I remember taking a drawing class in seventh grade, instead of German class. The teacher gave me a very low grade, justifying it by saying I had done nothing but drawing devils for two years. I also drew retarded people and chopped up Santa?s, but it all was considered devilish in his eyes. Thinking about it, I kind of still do those kinds of drawings.

Ingmar Bergman used to draw devils all the time too. There were little devils all over his house, even on the wallpaper and in the fridge.
Really? I didn?t know.

He came from a very religious family and?according to a well-respected Bergman expert?feeling unable to live up to their expectations, drawing devils was a sort of release for him, something he related to.
You hit the nail on the head there. I have to admit my father was a priest. When you have a religious upbringing, it takes an effort to realise that other people?s truths don?t necessarily have to be your own. But once you?ve realised that, rebelling comes naturally. However, before coming to that conclusion I had some pretty weird experiences. When I was 14 I joined a bus-traveling Gypsy-Christian group, mainly consisting of former drug addicts and suppressed gays. Their main program was putting together this cabaret-like roller skate show based on a story from the bible.

Oh god, that?s quite a mental picture you painted me there.
I will never forget rehearsing pirouettes wearing a purple tricot with angel wings on my back!

Are you religious?
Not in any way.

It's funny how people ? religious people in particular ? tend to extract evil from the human figure into demons and devils, as if it wasn't a part of human nature.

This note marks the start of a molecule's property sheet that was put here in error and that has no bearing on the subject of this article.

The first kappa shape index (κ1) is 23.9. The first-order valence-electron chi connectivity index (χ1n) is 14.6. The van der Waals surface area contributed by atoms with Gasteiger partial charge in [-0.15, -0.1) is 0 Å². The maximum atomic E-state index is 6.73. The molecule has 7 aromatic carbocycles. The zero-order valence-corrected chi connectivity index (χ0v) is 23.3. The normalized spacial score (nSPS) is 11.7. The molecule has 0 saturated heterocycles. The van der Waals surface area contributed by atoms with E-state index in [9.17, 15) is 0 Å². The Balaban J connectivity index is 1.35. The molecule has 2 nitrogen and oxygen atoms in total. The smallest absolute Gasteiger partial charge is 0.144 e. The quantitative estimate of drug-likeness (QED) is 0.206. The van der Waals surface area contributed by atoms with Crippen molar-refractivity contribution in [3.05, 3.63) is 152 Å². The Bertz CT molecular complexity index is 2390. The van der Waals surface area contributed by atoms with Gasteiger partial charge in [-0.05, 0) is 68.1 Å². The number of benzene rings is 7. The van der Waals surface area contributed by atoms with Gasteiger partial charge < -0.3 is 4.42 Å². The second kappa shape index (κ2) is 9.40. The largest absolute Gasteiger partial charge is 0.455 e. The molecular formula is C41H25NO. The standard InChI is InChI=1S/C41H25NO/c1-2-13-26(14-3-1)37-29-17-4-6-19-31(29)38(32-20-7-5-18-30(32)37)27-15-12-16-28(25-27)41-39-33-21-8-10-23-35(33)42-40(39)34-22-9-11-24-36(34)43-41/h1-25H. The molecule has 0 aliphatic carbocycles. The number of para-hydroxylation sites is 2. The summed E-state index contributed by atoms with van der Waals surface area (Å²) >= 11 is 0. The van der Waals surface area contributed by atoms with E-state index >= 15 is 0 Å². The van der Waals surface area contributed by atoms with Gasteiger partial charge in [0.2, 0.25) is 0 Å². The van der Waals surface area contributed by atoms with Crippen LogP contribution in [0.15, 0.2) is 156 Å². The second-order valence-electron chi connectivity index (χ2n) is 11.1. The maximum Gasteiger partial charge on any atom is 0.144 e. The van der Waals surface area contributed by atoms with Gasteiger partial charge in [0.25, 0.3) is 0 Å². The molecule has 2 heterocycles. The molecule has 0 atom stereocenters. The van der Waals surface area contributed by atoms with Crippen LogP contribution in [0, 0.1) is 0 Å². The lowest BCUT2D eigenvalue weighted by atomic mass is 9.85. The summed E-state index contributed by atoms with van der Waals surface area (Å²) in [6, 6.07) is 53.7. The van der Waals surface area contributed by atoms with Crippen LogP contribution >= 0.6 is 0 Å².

True. How it?s avoided is freaky.

And then you have these terrible things happening, like catholic priests molesting children.
It?s so obvious!! That?s the main problem with religion; it always finds a way to justify mistakes.

Hopefully this disclosure will teach bystanders a lesson about keeping their blinkers on, excusing their ignorance for goodness. You once said you like to use patterns to depict how things are forced to rely on each other. Could that be something you strive to show in your work, how evil cannot prevail without "good" people accepting its existence?
Absolutely! It?s about existentialism, but also about how one copes with the absurdities and struggles of being human. How people are able to invent struggle to make some kind of sense of it all, because to be in a battle always gives meaning.

True. Most people will choose delusion before disillusion. I'm usually easily grossed out, but never by your work, I find it almost amusing. Maybe because it's so far out that it becomes absurd, and still, your drawings seem almost physically possible. It's an interesting balance.
Absolutely. I?ve never gone ?fantasy,? it should be physically possible. Reality contains more than enough absurdity, cruelty and unbelievable stuff to keep me going for a good while. I like to look at most of my work as a kind of documentation of actual events, or at least in the metaphor. To me, fantasy is escapism, but not necessarily in a negative way. I guess it all comes down to the eye of the beholder.

I guess the sardonic aspect of your work lies in its realism. Sardonic is my new favorite word by the way; supposedly it originates from a Sardinian plant that, if you eat it, will make you laugh till you die.
That?s a good word. I like the metaphor of laughing yourself to death. I was happy with a review in the L.A. Times recently. They wrote that it was not the gore, but the poetry in my work that came out strongest, or something like that.

Do you see your drawings as visual poetry?
Yes. They are stories, for me they sometimes feel like a novel.

Like the Times series you did, with all the fictional covers?
Yes, that?s a very clear example.

What happened to those? Will they be published in a book or something?